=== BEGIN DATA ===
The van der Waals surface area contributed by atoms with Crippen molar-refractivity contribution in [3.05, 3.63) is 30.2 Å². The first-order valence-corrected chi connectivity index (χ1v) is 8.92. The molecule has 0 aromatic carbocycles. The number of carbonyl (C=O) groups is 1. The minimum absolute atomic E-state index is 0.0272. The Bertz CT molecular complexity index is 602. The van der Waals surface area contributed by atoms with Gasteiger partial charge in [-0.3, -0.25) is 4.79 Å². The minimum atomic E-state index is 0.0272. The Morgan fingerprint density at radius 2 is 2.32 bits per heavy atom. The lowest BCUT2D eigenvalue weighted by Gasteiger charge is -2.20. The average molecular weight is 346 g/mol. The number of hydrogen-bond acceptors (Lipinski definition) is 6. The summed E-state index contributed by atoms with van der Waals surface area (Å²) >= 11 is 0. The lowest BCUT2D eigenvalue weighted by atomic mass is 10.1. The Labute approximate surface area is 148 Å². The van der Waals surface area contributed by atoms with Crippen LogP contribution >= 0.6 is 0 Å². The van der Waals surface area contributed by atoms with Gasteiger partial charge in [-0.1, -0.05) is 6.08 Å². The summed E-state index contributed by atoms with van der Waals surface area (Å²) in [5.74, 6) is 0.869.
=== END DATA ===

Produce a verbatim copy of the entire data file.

The van der Waals surface area contributed by atoms with Crippen molar-refractivity contribution in [3.05, 3.63) is 30.2 Å². The first-order valence-corrected chi connectivity index (χ1v) is 8.92. The molecule has 0 aromatic carbocycles. The number of carbonyl (C=O) groups is 1. The minimum absolute atomic E-state index is 0.0272. The Bertz CT molecular complexity index is 602. The van der Waals surface area contributed by atoms with Gasteiger partial charge in [-0.3, -0.25) is 4.79 Å². The minimum atomic E-state index is 0.0272. The Morgan fingerprint density at radius 2 is 2.32 bits per heavy atom. The lowest BCUT2D eigenvalue weighted by Gasteiger charge is -2.20. The average molecular weight is 346 g/mol. The number of hydrogen-bond acceptors (Lipinski definition) is 6. The summed E-state index contributed by atoms with van der Waals surface area (Å²) >= 11 is 0. The lowest BCUT2D eigenvalue weighted by atomic mass is 10.1. The Labute approximate surface area is 148 Å². The van der Waals surface area contributed by atoms with Crippen LogP contribution >= 0.6 is 0 Å². The van der Waals surface area contributed by atoms with Gasteiger partial charge in [-0.1, -0.05) is 6.08 Å². The summed E-state index contributed by atoms with van der Waals surface area (Å²) in [5.74, 6) is 0.869.